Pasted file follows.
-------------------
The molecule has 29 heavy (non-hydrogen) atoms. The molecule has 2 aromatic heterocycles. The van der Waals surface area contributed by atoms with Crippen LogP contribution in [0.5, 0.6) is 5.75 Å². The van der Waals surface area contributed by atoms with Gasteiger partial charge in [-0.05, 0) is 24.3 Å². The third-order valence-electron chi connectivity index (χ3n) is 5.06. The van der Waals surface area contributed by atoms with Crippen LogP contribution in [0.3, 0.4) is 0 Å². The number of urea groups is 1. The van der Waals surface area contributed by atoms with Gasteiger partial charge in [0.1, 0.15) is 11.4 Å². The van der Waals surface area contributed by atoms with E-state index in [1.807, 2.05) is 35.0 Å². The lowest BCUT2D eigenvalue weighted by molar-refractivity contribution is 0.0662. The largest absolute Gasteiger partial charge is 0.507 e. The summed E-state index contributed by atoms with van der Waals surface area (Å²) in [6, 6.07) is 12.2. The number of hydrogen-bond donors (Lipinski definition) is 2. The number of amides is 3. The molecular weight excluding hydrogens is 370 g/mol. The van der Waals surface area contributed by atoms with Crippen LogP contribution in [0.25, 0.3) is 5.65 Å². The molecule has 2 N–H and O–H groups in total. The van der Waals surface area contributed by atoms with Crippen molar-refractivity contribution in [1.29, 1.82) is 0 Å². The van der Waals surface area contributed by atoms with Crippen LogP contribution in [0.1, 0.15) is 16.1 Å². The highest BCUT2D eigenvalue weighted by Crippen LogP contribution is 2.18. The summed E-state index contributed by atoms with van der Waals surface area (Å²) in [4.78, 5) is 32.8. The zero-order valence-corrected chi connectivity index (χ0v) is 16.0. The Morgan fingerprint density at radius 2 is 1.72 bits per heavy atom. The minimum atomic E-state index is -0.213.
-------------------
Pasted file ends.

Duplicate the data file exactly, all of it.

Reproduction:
The molecule has 29 heavy (non-hydrogen) atoms. The molecule has 2 aromatic heterocycles. The van der Waals surface area contributed by atoms with Crippen LogP contribution in [0.5, 0.6) is 5.75 Å². The van der Waals surface area contributed by atoms with Gasteiger partial charge in [-0.05, 0) is 24.3 Å². The third-order valence-electron chi connectivity index (χ3n) is 5.06. The van der Waals surface area contributed by atoms with Crippen LogP contribution in [0.3, 0.4) is 0 Å². The number of urea groups is 1. The van der Waals surface area contributed by atoms with Gasteiger partial charge in [0.1, 0.15) is 11.4 Å². The van der Waals surface area contributed by atoms with E-state index in [1.807, 2.05) is 35.0 Å². The lowest BCUT2D eigenvalue weighted by molar-refractivity contribution is 0.0662. The largest absolute Gasteiger partial charge is 0.507 e. The summed E-state index contributed by atoms with van der Waals surface area (Å²) in [6, 6.07) is 12.2. The number of hydrogen-bond donors (Lipinski definition) is 2. The number of amides is 3. The molecular weight excluding hydrogens is 370 g/mol. The van der Waals surface area contributed by atoms with Crippen LogP contribution in [0.25, 0.3) is 5.65 Å². The molecule has 2 N–H and O–H groups in total. The van der Waals surface area contributed by atoms with Crippen molar-refractivity contribution in [1.29, 1.82) is 0 Å². The van der Waals surface area contributed by atoms with Crippen LogP contribution in [0.1, 0.15) is 16.1 Å². The highest BCUT2D eigenvalue weighted by Crippen LogP contribution is 2.18. The summed E-state index contributed by atoms with van der Waals surface area (Å²) in [4.78, 5) is 32.8. The zero-order valence-corrected chi connectivity index (χ0v) is 16.0. The Morgan fingerprint density at radius 2 is 1.72 bits per heavy atom. The minimum atomic E-state index is -0.213.